Patrick is less fun now than when he was a drug addict. There’s an awful lot of moaning, and blaming everyone’s parents. Sample: “as his struggle against drugs grew more successful, he saw how it had masked a struggle not to become like his father.” Barf.
Three books in the social milieu is also getting a little wearing. There’s only so much of self-congratulatory snobbery one can handle. Poor old Patrick tells us he still believes that ‘rich people are more interesting than poor ones, or titled people more interesting than untitled ones.’ The mind boggles. There are also an awful lot of social climbers. Here’s one gold digging wife, on her new husband:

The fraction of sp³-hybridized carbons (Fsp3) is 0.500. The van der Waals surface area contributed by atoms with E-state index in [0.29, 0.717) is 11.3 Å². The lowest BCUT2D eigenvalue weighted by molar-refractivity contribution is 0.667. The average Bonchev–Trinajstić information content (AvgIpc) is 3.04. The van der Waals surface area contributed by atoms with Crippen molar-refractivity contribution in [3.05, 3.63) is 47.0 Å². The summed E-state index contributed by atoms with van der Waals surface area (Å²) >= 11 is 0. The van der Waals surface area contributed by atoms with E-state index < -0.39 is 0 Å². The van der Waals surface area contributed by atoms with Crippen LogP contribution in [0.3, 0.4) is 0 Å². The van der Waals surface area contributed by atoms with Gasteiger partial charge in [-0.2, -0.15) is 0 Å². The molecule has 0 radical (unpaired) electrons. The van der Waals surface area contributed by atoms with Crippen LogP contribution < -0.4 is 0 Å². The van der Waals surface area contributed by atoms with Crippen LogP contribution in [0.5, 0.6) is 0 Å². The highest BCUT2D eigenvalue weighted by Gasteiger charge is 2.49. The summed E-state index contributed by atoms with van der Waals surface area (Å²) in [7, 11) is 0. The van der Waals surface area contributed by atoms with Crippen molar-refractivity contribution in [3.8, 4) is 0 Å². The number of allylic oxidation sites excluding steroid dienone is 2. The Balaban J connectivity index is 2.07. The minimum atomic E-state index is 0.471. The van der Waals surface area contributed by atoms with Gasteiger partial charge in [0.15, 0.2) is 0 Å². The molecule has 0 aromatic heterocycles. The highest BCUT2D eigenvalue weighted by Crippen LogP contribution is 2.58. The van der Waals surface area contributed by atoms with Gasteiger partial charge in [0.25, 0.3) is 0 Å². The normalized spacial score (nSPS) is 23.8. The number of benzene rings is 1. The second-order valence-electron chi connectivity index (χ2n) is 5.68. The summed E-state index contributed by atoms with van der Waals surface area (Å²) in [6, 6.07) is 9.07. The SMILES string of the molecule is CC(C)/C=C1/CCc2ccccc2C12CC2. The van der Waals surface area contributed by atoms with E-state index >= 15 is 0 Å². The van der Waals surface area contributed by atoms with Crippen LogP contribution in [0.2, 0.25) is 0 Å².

He may be worth two hundred and forty million dollars, but is he going to spend it? . . . . You think it’s all going to be private planes, and the next thing you know he’s asking for a doggy bag in a restaurant, or implying that you ought to be doing the cooking. It’s a complete nightmare.I can’t believe anyone is actually like this; certainly I’ve never met them – but perhaps they do exist, and I should be glad I don’t have the kind of money that would mean I would meet them.
St Aubyn is a fine writer, and if I didn’t enjoy all the books quite the same, I’m certainly glad I read this trilogy.